As we near the end of Movember, the aim of which is to raise awareness of prostate cancer, it has been announced that about 9,000 NHS patients in England with advanced prostate cancer will be eligible to receive an innovative new treatment that will increase their chances of survival.
Currently it is estimated that there are 52,000 new prostate cancer diagnoses in the UK every year, and 395,000 men currently living with the disease. 12,000 men die per year, most of whom have advanced cancer – when the cancer has spread (‘metastasised’) to other parts of the body.
Previously treatment for advanced cancer has been limited to chemotherapy, and anti-androgen therapy, a treatment slowing or halting the growth of the hormone, androgen, which prostate cancers need to grow. During the course of the last few years, however, a new treatment – darolutamide (also known as Nubeqa) – has been trialled by 1,300 men in 23 countries. The treatment works by blocking receptors in cancer cells from binding to androgen hormones, preventing the cancer from growing and expanding. The results, published in The New England Journal of Medicine in March 2022, show that the drug can help control the hormone that prostate cancer cells need to keep growing, and men who were treated were 32.5% less likely to die than those who were not.
NHS patients in England with advanced prostate cancer will be the first group of patients in Europe to receive darolutamide, after its use was approved by the UK medicines regulator, the MHRA. It will be given in tablet form and prescribed alongside androgen deprivation therapy to keep testosterone levels low and help the treatment work.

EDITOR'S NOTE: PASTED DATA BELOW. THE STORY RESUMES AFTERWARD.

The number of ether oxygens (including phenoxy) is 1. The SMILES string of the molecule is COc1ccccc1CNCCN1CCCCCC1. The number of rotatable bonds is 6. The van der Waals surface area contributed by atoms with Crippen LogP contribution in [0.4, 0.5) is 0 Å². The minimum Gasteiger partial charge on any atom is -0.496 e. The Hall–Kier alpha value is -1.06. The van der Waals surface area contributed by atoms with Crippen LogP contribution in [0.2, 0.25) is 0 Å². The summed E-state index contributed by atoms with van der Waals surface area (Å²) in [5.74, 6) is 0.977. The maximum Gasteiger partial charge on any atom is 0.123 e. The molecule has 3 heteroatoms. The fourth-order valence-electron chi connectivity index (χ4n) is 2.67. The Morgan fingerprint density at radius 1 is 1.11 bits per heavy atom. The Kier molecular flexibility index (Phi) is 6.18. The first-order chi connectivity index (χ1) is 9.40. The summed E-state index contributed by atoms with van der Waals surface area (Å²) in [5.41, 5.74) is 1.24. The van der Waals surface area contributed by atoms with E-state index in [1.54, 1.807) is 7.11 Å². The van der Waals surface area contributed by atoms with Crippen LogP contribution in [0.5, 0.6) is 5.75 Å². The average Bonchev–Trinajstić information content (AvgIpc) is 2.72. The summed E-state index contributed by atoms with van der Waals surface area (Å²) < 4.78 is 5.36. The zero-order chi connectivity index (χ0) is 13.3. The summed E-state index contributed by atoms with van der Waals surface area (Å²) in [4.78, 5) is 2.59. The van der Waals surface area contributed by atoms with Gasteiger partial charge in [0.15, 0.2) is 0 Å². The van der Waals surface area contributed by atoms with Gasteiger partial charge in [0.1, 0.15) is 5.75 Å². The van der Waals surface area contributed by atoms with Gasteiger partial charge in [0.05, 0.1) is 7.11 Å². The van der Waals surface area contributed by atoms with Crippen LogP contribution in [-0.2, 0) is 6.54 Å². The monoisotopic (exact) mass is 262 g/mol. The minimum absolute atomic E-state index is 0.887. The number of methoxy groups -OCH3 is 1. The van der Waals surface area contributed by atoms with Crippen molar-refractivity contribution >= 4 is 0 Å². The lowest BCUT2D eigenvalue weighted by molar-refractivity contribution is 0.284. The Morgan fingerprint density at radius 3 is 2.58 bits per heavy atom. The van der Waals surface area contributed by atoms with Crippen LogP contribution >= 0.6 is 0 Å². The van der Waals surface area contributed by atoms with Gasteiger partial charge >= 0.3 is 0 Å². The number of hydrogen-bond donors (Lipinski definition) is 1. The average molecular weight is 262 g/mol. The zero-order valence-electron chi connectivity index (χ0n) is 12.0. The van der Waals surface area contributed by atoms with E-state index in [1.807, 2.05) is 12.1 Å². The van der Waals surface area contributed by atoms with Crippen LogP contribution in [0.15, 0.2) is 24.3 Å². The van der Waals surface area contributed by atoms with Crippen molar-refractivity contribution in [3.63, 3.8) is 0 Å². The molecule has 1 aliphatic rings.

Medical oncologist, Dr Dakshinamoorthy Muthukumar, is reported as saying: “This drug is proven to have real benefits for patients, and I have seen first-hand how it has saved lives, giving our patients in trials who have had limited success with other treatments complete and long-lasting remission from cancer, and hope of a future that is cancer-free. It is fantastic that the treatment will now be made available to eligible patients across the NHS, and we can continue to expand the number and type of treatments we have available to beat cancer.”
Professor Peter Johnson, NHS national director for cancer, said: “This innovative treatment builds on the NHS ambition to improve cancer care and survival rates and will help thousands of men diagnosed with prostate cancer to live a better-quality life, decreasing their chance of dying by one third.”
Arran Macleod, senior associate in the clinical negligence team at Penningtons Manches Cooper, comments: “Because of quite non-specific symptoms, and because men in the UK are often afraid to speak with their doctor about potentially worrying symptoms, it is common for prostate cancer diagnoses in the UK to be made when the cancer is at, or approaching, advanced stages. This is one of the reasons why the UK reports a relatively high mortality of prostate cancer patients compared with some other European countries. We are pleased, therefore, to read about the positive effects that darolutamide is reported to have on controlling the cancer in patients with advanced disease, and that the number of annual deaths associated with advanced disease will be expected to reduce by as much as one third.”
If you have any concerns that your prostate cancer has been diagnosed late, please do not hesitate to get in touch with our specialist team for some preliminary advice.